In the last couple days, two new voting studies have come out of France, following the Presidential elections there. One (translation to English) and two (and also in English.) The first included a look at approval voting, and the second score voting, with a range of -2 to 2, and both suggest that France would have gotten a different, and probably better, result if they had used either of these methods.
Specifically, the first study found that, if approval voting had been used in the first round, that the two candidates to advance would have been Hollande (the Socialist leader who advanced in the real election, and went on to defeat incumbent center-right President Sarkozy) and the original fourth-place finisher, François Bayrou. Bayrou is an interesting character; he came in third in the previous election, and his Democratic Union party is considered a centrist group. The study also showed that, in a head-to-head match up, Bayrou would have beaten Hollande. This is some real-world data supporting the theory that approval voting does a better job of electing centrist candidates than plurality. They examined instant runoff voting as well, but got the same result as the plurality election, supporting that theory as well.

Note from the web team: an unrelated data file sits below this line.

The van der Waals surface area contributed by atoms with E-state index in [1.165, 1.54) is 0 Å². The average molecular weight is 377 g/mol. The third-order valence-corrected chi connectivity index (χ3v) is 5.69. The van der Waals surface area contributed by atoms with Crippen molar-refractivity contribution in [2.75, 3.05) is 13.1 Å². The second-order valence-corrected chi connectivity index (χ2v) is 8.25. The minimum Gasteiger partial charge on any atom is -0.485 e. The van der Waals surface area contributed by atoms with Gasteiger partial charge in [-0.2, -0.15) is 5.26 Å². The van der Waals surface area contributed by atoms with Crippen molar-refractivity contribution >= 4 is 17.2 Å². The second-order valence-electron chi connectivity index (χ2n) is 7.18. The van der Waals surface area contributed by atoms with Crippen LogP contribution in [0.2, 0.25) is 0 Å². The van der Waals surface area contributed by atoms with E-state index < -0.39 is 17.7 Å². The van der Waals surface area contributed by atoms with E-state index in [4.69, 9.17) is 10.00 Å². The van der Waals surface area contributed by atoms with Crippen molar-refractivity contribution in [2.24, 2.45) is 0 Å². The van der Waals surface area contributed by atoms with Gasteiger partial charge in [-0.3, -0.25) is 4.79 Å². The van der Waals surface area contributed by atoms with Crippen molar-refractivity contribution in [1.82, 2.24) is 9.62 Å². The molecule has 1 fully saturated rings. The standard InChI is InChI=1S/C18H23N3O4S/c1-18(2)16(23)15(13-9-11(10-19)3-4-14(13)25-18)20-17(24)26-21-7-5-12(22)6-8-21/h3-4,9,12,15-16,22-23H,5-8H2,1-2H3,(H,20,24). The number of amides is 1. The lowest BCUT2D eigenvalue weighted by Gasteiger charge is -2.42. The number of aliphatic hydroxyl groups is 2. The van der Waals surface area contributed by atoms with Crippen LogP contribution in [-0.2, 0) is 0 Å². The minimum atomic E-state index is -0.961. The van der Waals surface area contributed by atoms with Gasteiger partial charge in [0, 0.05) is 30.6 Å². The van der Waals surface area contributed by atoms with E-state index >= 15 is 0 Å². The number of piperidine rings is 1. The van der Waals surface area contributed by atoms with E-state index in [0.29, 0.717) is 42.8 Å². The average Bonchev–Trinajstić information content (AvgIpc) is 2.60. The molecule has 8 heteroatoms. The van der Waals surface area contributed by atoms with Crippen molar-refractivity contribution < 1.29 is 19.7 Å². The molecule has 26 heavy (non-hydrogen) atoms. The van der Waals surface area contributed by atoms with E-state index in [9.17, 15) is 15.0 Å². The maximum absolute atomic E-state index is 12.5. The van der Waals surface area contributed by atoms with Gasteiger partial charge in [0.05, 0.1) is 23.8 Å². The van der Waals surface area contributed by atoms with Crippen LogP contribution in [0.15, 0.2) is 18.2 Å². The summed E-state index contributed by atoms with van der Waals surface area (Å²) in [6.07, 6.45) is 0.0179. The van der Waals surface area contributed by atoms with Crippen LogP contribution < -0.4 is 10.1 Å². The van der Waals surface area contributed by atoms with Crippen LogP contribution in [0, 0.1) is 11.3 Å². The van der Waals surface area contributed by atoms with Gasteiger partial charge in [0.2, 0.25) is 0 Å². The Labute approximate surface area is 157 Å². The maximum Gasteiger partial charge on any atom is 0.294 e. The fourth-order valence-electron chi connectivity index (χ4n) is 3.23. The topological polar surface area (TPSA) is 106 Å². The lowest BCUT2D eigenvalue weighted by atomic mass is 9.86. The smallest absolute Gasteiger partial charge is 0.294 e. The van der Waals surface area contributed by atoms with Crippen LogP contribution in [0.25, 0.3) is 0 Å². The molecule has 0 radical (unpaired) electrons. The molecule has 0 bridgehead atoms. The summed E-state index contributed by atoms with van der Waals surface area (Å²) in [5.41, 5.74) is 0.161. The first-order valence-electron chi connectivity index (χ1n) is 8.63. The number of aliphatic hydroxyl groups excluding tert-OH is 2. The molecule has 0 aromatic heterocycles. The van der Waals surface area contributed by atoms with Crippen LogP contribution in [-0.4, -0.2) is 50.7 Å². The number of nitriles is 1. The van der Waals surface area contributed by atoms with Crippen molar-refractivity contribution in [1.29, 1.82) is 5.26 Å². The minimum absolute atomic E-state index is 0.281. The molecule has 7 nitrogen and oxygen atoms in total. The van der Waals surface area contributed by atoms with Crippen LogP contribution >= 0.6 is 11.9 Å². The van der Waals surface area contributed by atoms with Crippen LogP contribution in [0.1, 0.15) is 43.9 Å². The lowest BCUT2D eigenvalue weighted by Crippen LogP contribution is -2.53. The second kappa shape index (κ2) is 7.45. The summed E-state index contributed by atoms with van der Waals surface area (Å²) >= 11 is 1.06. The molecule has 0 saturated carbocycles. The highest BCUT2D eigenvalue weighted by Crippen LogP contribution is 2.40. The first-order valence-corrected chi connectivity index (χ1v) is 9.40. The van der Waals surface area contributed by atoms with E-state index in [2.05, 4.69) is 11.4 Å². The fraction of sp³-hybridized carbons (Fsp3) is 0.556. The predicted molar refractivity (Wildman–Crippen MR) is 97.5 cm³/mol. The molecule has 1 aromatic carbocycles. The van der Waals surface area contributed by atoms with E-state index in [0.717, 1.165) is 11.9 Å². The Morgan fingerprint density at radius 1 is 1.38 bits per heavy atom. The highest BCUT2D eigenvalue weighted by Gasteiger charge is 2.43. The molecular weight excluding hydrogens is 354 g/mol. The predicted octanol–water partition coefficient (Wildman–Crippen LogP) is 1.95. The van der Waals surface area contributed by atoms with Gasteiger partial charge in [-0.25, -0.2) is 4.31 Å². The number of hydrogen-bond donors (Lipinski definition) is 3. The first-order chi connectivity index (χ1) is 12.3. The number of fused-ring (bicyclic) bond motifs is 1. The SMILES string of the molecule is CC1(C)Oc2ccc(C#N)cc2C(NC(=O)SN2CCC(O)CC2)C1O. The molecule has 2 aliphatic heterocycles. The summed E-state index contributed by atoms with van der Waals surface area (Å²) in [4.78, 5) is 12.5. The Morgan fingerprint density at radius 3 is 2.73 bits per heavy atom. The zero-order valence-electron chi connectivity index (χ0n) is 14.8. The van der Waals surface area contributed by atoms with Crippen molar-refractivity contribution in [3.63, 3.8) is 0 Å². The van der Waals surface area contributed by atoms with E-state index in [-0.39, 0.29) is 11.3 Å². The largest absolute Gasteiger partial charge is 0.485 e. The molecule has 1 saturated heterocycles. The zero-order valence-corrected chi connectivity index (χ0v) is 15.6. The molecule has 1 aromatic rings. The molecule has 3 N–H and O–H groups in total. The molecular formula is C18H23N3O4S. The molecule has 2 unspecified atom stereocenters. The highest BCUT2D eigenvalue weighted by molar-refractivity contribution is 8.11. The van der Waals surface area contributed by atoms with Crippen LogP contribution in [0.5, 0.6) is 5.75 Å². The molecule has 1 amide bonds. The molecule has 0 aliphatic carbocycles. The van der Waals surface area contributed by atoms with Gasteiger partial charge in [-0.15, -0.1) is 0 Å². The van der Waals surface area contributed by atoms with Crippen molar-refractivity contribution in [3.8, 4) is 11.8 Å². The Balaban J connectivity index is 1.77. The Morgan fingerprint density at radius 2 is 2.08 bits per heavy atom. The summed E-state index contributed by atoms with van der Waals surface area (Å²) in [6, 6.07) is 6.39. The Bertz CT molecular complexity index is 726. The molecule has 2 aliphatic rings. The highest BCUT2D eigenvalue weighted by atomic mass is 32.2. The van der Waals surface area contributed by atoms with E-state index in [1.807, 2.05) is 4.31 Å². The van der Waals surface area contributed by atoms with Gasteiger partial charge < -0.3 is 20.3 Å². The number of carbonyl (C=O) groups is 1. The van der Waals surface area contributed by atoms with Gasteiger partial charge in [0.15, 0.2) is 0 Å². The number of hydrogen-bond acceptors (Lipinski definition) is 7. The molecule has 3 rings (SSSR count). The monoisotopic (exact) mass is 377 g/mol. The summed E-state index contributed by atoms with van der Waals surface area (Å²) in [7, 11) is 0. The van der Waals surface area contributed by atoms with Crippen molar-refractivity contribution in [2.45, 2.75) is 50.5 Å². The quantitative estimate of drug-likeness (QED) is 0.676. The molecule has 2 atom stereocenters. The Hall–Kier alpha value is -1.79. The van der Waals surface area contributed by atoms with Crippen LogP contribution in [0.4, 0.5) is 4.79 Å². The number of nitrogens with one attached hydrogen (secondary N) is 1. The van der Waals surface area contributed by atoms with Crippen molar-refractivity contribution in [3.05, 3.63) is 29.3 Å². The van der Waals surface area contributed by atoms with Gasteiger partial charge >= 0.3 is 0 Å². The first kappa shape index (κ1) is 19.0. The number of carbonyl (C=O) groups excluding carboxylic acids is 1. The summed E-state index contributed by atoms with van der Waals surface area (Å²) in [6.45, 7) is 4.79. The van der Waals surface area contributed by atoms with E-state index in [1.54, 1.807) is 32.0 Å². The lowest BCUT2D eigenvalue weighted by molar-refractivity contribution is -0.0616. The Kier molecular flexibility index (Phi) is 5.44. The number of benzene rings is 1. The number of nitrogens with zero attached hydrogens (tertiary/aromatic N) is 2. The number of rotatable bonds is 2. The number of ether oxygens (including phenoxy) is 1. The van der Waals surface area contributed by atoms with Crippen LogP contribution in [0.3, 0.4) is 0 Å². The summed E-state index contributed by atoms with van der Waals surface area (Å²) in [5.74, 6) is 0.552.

The second study looked at score voting. Again, Bayrou and Hollande led (and were the only candidates with net-positive scores!) while Sarkozy slipped back to fourth place. Their head-to-head challenges also found Bayrou to be a beats-all winner. They also found very little bullet voting.
These studies build on previous, smaller ones from the 2002 and 2007 elections, which found similar results. All told, this is some excellent real-world data adding further evidence to our theoretical expectations of approval and score voting.